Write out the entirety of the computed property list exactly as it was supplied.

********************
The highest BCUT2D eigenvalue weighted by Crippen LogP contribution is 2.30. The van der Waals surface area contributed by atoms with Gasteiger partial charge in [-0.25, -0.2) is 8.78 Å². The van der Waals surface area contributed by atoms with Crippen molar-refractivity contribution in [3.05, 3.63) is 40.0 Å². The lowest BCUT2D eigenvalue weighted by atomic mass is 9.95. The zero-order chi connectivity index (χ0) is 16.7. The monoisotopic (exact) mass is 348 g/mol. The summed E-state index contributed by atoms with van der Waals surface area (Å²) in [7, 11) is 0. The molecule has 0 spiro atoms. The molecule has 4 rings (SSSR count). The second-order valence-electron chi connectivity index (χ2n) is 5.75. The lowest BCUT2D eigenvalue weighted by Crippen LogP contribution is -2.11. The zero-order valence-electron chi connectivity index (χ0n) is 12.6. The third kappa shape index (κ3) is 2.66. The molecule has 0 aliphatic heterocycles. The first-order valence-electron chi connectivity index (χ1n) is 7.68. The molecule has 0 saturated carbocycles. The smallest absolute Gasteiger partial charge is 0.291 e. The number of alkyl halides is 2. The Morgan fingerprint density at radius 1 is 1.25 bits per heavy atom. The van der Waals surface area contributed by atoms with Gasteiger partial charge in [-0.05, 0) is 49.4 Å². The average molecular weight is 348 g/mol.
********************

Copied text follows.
The highest BCUT2D eigenvalue weighted by Crippen LogP contribution is 2.30. The van der Waals surface area contributed by atoms with Gasteiger partial charge in [-0.25, -0.2) is 8.78 Å². The van der Waals surface area contributed by atoms with Crippen molar-refractivity contribution in [3.05, 3.63) is 40.0 Å². The lowest BCUT2D eigenvalue weighted by atomic mass is 9.95. The zero-order chi connectivity index (χ0) is 16.7. The monoisotopic (exact) mass is 348 g/mol. The summed E-state index contributed by atoms with van der Waals surface area (Å²) in [7, 11) is 0. The molecule has 0 spiro atoms. The molecule has 4 rings (SSSR count). The second-order valence-electron chi connectivity index (χ2n) is 5.75. The lowest BCUT2D eigenvalue weighted by Crippen LogP contribution is -2.11. The zero-order valence-electron chi connectivity index (χ0n) is 12.6. The third kappa shape index (κ3) is 2.66. The molecule has 0 aliphatic heterocycles. The first-order valence-electron chi connectivity index (χ1n) is 7.68. The molecule has 0 saturated carbocycles. The smallest absolute Gasteiger partial charge is 0.291 e. The number of alkyl halides is 2. The Morgan fingerprint density at radius 1 is 1.25 bits per heavy atom. The van der Waals surface area contributed by atoms with Gasteiger partial charge in [-0.05, 0) is 49.4 Å². The average molecular weight is 348 g/mol.